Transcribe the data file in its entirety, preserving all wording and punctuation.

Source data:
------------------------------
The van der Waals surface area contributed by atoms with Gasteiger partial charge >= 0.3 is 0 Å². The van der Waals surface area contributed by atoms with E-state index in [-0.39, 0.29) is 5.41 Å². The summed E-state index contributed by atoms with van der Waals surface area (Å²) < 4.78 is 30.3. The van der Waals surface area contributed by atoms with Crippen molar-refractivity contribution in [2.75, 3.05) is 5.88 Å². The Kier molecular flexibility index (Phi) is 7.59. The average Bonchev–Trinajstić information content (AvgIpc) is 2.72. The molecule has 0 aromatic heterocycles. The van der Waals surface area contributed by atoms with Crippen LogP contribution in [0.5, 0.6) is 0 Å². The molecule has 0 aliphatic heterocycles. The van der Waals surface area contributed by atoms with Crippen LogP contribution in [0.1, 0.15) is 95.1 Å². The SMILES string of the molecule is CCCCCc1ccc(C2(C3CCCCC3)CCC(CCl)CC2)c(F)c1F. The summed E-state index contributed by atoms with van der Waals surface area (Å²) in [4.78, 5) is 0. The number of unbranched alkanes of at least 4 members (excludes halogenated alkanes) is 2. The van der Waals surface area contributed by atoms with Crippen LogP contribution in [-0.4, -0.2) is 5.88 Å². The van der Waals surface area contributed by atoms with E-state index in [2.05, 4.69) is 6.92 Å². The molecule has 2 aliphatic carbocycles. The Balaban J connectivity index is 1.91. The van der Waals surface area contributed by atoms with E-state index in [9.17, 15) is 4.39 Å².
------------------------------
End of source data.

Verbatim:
The van der Waals surface area contributed by atoms with Gasteiger partial charge >= 0.3 is 0 Å². The van der Waals surface area contributed by atoms with E-state index in [-0.39, 0.29) is 5.41 Å². The summed E-state index contributed by atoms with van der Waals surface area (Å²) < 4.78 is 30.3. The van der Waals surface area contributed by atoms with Crippen molar-refractivity contribution in [2.75, 3.05) is 5.88 Å². The Kier molecular flexibility index (Phi) is 7.59. The average Bonchev–Trinajstić information content (AvgIpc) is 2.72. The molecule has 0 aromatic heterocycles. The van der Waals surface area contributed by atoms with Crippen LogP contribution in [0.5, 0.6) is 0 Å². The molecule has 0 aliphatic heterocycles. The van der Waals surface area contributed by atoms with Crippen LogP contribution in [0.1, 0.15) is 95.1 Å². The SMILES string of the molecule is CCCCCc1ccc(C2(C3CCCCC3)CCC(CCl)CC2)c(F)c1F. The summed E-state index contributed by atoms with van der Waals surface area (Å²) in [4.78, 5) is 0. The number of unbranched alkanes of at least 4 members (excludes halogenated alkanes) is 2. The van der Waals surface area contributed by atoms with Crippen LogP contribution in [-0.4, -0.2) is 5.88 Å². The van der Waals surface area contributed by atoms with E-state index in [2.05, 4.69) is 6.92 Å². The molecule has 2 aliphatic carbocycles. The Balaban J connectivity index is 1.91. The van der Waals surface area contributed by atoms with E-state index in [9.17, 15) is 4.39 Å².